Women and ‘newbies’ adding to mix of Adirondack hunters
By Megan Plete Postol
Hunting wildlife in the Philippines primed Ambrosio “Ambie” Tepace Garcenila for tracking whitetail in the Adirondacks.
Growing up on Samar, he slew birds with his slingshot and farmers hired him to take monkeys that stole coconuts.
Three years ago, he arrived in the North Country. Garcenila, 40, and his wife found a slower pace and solitude, plus hunting, in the Adirondacks.
“My wife brought me here,” he said. “We want to stay here and visit the Philippines once a year.” The couple enjoy hunting, and they are among a shifting demographic.
Diversity among the Adirondack hunting community is growing and may increase in the next generation if the counties within the Blue Line follow projected trends.
A recent Journal of Wildlife Management study found that the majority of hunters are white and male. It also found people who reported that they were interested in hunting are from more diverse backgrounds. If they act on their inspiration and pursue hunting, they will infuse the “traditional hunter” demographic.
Women, too, are adding to the mix. Over a decade, the state Department of Conservation tracked an upward trend of females registering for hunting education courses. DEC recently started to collect ethnicity data.
In 2010, DEC recorded 4,358 women among 22,174 course registrants. In 2020, with online options, the numbers grew to 23,040 women out of 69,264 total.
The 2016 National Survey of Fishing, Hunting, and Wildlife-Associated Recreation from the U.S. Fish and Wildlife Service showed that males represented 90% of hunters 16 years and older and 97% were white. Researchers expect that 2021 data will show growth of minorities in hunting. The outdoor industry and social media had already witnessed a surge of brands that target underrepresented communities in the hopes of bolstering participation.
The Backcountry Hunters and Anglers, the Nature Conservancy, National Deer Association, and Hunters of Color have been working to foster inclusion. A few months ago, the groups came together for a whitetail crossbow hunt on Conservancy property in the Albany area. The hunt paired eight experienced hunters with eight novices for instruction about logistics, ethics, and other hunting practices.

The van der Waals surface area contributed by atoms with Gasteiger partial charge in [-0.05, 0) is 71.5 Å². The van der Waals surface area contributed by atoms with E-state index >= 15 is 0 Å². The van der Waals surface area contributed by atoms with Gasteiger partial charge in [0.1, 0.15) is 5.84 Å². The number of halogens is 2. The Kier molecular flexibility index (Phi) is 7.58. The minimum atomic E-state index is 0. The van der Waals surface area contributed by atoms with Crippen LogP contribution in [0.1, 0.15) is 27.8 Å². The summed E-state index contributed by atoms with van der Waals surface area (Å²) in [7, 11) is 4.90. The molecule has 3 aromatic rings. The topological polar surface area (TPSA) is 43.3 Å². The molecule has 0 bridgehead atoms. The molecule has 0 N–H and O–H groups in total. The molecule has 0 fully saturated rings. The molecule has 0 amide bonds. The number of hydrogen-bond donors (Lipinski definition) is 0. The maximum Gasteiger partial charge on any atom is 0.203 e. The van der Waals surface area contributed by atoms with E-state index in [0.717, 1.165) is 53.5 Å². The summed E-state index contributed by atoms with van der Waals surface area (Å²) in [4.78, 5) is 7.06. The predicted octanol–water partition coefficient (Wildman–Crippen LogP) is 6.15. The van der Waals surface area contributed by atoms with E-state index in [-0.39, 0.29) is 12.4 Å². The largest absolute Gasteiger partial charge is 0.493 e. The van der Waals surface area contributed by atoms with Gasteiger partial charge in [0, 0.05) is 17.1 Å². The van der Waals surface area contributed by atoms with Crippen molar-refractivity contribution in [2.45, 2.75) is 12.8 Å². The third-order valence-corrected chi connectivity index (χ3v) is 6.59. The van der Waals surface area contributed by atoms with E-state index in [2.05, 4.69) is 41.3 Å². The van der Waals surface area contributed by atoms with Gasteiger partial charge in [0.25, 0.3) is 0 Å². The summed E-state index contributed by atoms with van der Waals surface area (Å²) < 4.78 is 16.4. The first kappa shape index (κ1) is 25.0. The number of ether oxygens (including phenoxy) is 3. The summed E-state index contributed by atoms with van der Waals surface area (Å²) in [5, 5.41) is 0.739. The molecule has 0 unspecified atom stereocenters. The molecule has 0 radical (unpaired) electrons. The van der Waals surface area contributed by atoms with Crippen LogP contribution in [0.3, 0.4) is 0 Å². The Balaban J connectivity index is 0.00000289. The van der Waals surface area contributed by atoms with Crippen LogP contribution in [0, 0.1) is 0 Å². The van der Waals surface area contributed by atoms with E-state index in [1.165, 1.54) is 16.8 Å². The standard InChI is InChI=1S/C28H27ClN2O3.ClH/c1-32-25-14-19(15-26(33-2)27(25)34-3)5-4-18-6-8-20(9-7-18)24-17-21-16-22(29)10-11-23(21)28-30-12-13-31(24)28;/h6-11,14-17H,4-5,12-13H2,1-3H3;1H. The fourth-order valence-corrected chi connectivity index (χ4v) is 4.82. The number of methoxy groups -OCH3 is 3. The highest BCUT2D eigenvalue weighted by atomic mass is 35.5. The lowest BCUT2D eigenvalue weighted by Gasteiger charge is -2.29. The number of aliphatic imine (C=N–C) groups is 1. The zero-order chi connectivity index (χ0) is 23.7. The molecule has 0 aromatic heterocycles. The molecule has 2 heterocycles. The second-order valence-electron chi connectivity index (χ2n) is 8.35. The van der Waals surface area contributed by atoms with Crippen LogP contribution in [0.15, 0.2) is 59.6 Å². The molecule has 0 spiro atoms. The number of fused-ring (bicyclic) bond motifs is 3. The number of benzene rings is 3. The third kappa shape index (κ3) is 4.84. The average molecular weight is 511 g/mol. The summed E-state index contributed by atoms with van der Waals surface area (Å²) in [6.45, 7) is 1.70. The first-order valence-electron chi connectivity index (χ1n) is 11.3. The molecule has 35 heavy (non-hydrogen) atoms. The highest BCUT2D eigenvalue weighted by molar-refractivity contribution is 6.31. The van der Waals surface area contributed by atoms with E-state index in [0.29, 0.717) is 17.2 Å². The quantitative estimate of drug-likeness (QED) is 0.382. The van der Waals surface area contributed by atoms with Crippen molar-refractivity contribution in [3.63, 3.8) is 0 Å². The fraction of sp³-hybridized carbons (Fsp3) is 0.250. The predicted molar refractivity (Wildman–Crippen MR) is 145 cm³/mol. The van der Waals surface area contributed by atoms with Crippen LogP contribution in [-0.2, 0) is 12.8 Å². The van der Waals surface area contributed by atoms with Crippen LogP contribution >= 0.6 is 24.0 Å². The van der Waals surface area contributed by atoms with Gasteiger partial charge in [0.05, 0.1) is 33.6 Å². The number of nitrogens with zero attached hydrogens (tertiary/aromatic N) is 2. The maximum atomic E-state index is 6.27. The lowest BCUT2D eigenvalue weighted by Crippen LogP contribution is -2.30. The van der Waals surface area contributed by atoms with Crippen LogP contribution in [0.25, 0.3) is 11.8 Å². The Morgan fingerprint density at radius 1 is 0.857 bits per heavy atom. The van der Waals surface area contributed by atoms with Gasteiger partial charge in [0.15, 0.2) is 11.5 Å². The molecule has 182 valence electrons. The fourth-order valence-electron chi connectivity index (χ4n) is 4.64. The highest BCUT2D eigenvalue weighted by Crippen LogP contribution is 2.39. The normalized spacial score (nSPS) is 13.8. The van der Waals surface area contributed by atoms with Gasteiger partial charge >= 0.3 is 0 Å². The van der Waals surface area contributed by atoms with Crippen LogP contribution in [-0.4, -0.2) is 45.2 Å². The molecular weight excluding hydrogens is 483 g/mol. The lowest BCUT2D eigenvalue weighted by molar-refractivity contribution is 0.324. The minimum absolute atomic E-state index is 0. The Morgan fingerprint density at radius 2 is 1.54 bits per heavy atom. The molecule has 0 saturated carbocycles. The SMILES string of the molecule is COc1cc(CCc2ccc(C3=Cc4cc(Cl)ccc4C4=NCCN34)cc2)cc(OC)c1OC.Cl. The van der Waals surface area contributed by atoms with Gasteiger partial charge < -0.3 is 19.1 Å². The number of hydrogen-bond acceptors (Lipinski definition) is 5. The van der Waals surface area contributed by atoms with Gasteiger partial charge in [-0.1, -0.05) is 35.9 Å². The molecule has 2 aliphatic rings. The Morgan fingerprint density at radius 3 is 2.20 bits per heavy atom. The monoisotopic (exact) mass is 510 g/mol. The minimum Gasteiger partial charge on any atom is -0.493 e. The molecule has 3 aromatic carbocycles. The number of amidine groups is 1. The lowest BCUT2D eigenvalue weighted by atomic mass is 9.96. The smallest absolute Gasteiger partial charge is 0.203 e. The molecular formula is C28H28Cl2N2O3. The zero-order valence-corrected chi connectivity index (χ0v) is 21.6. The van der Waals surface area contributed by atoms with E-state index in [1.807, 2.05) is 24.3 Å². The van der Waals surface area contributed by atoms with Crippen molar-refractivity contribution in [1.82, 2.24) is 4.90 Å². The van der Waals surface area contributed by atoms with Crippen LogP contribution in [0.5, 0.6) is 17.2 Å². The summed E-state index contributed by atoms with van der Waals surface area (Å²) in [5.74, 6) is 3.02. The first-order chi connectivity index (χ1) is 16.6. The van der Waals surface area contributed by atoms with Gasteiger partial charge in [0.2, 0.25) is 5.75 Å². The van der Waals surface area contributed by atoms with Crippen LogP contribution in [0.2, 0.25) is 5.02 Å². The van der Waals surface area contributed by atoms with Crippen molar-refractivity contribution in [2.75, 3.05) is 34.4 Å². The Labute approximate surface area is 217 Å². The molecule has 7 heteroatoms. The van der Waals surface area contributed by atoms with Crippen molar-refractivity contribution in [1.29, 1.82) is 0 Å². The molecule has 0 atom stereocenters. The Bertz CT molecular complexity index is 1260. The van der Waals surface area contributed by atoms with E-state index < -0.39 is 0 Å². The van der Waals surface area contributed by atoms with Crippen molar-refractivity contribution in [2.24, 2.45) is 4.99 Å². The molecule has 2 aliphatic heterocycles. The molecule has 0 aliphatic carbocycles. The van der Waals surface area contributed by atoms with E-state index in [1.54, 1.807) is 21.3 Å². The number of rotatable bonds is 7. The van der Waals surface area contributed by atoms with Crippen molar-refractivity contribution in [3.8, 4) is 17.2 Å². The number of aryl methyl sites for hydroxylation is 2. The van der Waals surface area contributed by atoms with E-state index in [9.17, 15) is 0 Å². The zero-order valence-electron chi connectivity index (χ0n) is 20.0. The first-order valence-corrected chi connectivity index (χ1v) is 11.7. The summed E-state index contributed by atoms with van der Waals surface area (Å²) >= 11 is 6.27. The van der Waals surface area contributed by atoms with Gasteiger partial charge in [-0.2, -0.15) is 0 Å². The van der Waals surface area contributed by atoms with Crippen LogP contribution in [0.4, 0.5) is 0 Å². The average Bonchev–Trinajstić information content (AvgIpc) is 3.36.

In a rapidly shifting America, “newbie” hunters, as Garcenila calls himself, could boost conservation revenues because hunting registrations help pay for environment and protection programs.
Garcenila is on the Adirondak Loj maintenance crew. A friend, Jeff Murray, of Saranac Lake invited him on a hunting trip near Cranberry Lake where he harvested his first Adirondack buck, an eight pointer. It took two hours of still-hunting. Sneaking through the animal’s habitat to scan and listen for movement, he caught sight and fired his Ruger 6.5 Creedmor bolt action rifle.
In Filipino culture, he said, such a harvest would be a blessing shared. Keeping with his tradition, he distributed venison to coworkers, friends, and neighbors. He also had a European mount made of the skull and antlers to display on the wall.
Hunting in the Adirondacks differs from the hunting of his youth. It isn’t tropical and the game species have unique strengths.
“I’ve learned a lot,” he said. “How to understand wildlife, its habitat, even the wildlife outside of your target.”
It’s safer to hunt here, too, he said, because it is unlikely he’ll encounter the kind of armed rebels of Samar.